LATEST: Snow and ice warning for Borders

Drivers are being urged to take care on the region’s road tonight (Thursday) and tomorrow morning after the Met Office issued a Yellow (Be Aware) Weather Warning for snow and ice for the Scottish Borders, valid from 7pm tonight until 9am on Friday.

There is potential for some snow over higher routes this evening, however it is then forecast to be largely clear and cold overnight, resulting in widespread frost. Where surfaces remain damp, or are affected by overnight showers, ice will form.

During the morning there is potential for snow to accumulate on ground above 200m, but it may also fall to lower levels for a time. Currently this is anticipated to affect the southern Scottish Borders, however Scottish Borders Council (SBC) and partners are continuing to monitor it closely.

Jim Fraser, SBC’s Emergency Planning Officer, said: “Residents should be aware that rain, snow and icy patches could lead to some disruption to travel late tonight, but particularly tomorrow morning. Road surface temperatures may remain below or close to freezing throughout tomorrow morning.

“Whilst this forecast would not normally be a significant problem for us, we are monitoring things very closely given the recent bad weather and our Emergency Planning Centre will be open tomorrow morning as a precaution while school transport is operational.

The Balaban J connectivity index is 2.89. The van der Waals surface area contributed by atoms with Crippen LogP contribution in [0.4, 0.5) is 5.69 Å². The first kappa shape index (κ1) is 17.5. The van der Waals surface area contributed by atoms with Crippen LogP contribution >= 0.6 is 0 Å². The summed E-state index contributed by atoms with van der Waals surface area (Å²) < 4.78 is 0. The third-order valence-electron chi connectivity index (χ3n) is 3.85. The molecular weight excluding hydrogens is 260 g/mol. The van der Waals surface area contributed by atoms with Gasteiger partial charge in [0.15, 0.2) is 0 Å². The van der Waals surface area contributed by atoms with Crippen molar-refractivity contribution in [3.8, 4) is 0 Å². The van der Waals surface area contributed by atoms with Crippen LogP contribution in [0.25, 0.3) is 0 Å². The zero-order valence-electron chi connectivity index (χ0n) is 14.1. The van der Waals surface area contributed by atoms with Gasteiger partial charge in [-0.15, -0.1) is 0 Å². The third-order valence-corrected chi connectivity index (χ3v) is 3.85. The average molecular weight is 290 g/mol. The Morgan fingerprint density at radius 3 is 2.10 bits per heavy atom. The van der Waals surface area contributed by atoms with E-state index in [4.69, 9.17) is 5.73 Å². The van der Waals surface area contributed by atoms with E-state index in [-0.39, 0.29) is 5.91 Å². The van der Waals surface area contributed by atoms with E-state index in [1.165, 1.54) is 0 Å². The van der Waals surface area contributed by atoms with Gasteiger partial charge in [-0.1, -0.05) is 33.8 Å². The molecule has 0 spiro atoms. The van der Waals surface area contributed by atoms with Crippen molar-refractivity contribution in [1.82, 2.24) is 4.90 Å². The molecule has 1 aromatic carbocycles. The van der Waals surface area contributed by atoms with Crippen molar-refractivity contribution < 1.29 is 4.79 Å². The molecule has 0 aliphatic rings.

“We would encourage residents to keep up to date with the latest situation in the morning via our website and social media channels and also through local radio.”

The Council’s fleet of gritters will be operating on the primary treatment network from 6pm this evening in advance of road temperatures dropping close to and below freezing from 8pm. They will then operate from 6am on Friday morning on primary routes and primary footpaths.

Chief Inspector Andy McLean, Police Scotland’s Local Area Commander for the Scottish Borders, said: “With the high likelihood of ice forming on untreated routes across the Scottish Borders later tonight and tomorrow morning, I would urge motorists to drive to the conditions.

“Stopping distances in icy conditions are significantly greater than in the dry and drivers should slow down and maintain a greater gap to the vehicle in front.”

The continued spells of adverse weather in the area are proving a challenge for SBC, as the Council says it is faced with dealing with preparing for and responding to the impacts of each new event whilst still working to ascertain the extent of damage and repairs required from the previous one.